Charles Harrison Mason organized the largest black Pentecostal denomination in the United States, the Church of God in Christ (COGIC), now based in Memphis, Tennessee. Born to former slaves, Mason grew up intending to be a minister. In 1897, when Mississippi Baptists ordered him to vacate his pulpit for the offense of preaching holiness doctrines (sanctification), Mason received permission to use an abandoned gin house for a revival. Like other early Pentecostals, he sought and later found a deeper experience with the Holy Spirit at the Azusa street revival. During a night of prayer at Azusa, Mason saw a vision. “When I opened my mouth to say glory, a flame touched my tongue which ran down in me. My language changed and no word could I speak in my own tongue.” Early Pentecostals recognized Mason’s special powers of discernment and saw him as supernaturally gifted. Mason said of his experience that the Holy Spirit through him “saved, sanctified and baptized thousands of souls of all colors and races.” Mason led the COGIC until his death in 1961.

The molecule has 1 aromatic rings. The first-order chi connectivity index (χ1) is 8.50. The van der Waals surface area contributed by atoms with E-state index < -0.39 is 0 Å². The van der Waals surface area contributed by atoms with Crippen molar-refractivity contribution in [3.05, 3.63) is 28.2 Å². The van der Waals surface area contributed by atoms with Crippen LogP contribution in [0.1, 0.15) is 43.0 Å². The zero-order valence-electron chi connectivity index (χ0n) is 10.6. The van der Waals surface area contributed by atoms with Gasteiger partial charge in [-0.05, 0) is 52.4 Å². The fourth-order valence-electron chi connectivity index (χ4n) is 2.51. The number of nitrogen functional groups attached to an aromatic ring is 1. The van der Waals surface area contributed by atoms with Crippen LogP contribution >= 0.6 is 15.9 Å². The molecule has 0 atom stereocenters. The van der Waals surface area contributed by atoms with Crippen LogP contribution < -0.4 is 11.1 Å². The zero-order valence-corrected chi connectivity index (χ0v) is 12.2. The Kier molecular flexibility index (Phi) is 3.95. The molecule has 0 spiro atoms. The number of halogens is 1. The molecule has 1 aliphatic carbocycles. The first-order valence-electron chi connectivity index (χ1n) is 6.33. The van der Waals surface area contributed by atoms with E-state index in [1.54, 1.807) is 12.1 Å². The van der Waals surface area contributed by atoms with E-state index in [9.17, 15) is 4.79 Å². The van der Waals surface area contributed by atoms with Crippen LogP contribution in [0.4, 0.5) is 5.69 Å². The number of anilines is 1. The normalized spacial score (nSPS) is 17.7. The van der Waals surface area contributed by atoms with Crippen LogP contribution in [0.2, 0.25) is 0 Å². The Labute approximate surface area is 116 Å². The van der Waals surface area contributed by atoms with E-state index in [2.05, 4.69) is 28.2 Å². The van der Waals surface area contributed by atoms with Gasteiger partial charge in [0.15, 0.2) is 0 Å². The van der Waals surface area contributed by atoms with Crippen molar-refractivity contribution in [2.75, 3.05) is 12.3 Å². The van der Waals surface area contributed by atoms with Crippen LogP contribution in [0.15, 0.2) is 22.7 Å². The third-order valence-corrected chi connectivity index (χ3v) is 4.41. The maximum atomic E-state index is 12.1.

As Pentecostalism spread, division arose along racial lines. The enemy forged his way into the church to bring separation. As the separation deepened through the segregated early 20th century, contributions of faith from Black American Christians became more and more obscured. It is our obligation to honor and celebrate these fathers and mothers in the faith. We give praise to our God for their lives, their sacrifice, and their great hope that the Church would one day “come to such unity in our faith and knowledge of God’s Son that we will be mature and full grown in the Lord, measuring up to the full stature of Christ.” (Eph 4:13, NLT)